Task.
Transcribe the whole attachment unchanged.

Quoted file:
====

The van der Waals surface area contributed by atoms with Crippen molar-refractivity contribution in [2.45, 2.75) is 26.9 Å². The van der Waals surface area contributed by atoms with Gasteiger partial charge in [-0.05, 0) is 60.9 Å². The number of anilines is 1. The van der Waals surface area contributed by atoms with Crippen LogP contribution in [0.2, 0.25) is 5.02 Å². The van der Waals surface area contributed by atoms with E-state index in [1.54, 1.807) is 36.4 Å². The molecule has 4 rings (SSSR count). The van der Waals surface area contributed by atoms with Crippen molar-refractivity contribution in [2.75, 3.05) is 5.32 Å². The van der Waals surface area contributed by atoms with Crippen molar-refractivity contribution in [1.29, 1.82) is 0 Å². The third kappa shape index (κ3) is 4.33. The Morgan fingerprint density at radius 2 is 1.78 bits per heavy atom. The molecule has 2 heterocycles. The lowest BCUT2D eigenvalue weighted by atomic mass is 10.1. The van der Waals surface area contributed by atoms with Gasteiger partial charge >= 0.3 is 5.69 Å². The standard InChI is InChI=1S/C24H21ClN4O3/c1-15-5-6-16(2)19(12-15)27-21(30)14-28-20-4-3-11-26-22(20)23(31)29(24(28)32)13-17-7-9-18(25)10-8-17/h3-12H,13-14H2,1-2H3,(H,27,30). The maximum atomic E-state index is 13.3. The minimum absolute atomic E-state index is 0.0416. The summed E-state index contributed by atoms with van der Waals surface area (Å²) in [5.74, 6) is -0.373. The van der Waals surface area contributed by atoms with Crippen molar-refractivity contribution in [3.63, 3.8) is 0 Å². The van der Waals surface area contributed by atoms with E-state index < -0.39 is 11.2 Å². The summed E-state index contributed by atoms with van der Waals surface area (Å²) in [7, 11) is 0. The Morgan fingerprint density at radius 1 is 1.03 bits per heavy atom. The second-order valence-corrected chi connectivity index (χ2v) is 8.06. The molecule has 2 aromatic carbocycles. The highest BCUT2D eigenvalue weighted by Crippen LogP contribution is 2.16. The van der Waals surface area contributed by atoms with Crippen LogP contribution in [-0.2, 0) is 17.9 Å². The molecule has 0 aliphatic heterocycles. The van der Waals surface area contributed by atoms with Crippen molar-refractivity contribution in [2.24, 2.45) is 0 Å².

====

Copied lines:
The van der Waals surface area contributed by atoms with Crippen molar-refractivity contribution in [2.45, 2.75) is 26.9 Å². The van der Waals surface area contributed by atoms with Gasteiger partial charge in [-0.05, 0) is 60.9 Å². The number of anilines is 1. The van der Waals surface area contributed by atoms with Crippen LogP contribution in [0.2, 0.25) is 5.02 Å². The van der Waals surface area contributed by atoms with E-state index in [1.54, 1.807) is 36.4 Å². The molecule has 4 rings (SSSR count). The van der Waals surface area contributed by atoms with Crippen molar-refractivity contribution in [2.75, 3.05) is 5.32 Å². The van der Waals surface area contributed by atoms with Crippen molar-refractivity contribution in [1.29, 1.82) is 0 Å². The third kappa shape index (κ3) is 4.33. The Morgan fingerprint density at radius 2 is 1.78 bits per heavy atom. The molecule has 2 heterocycles. The lowest BCUT2D eigenvalue weighted by atomic mass is 10.1. The van der Waals surface area contributed by atoms with Gasteiger partial charge >= 0.3 is 5.69 Å². The standard InChI is InChI=1S/C24H21ClN4O3/c1-15-5-6-16(2)19(12-15)27-21(30)14-28-20-4-3-11-26-22(20)23(31)29(24(28)32)13-17-7-9-18(25)10-8-17/h3-12H,13-14H2,1-2H3,(H,27,30). The maximum atomic E-state index is 13.3. The minimum absolute atomic E-state index is 0.0416. The summed E-state index contributed by atoms with van der Waals surface area (Å²) in [5.74, 6) is -0.373. The van der Waals surface area contributed by atoms with Crippen molar-refractivity contribution in [3.63, 3.8) is 0 Å². The van der Waals surface area contributed by atoms with E-state index < -0.39 is 11.2 Å². The summed E-state index contributed by atoms with van der Waals surface area (Å²) in [7, 11) is 0. The Morgan fingerprint density at radius 1 is 1.03 bits per heavy atom. The second-order valence-corrected chi connectivity index (χ2v) is 8.06. The molecule has 2 aromatic carbocycles. The highest BCUT2D eigenvalue weighted by Crippen LogP contribution is 2.16. The van der Waals surface area contributed by atoms with Crippen LogP contribution in [-0.2, 0) is 17.9 Å². The molecule has 0 aliphatic heterocycles. The van der Waals surface area contributed by atoms with Crippen molar-refractivity contribution in [2.24, 2.45) is 0 Å².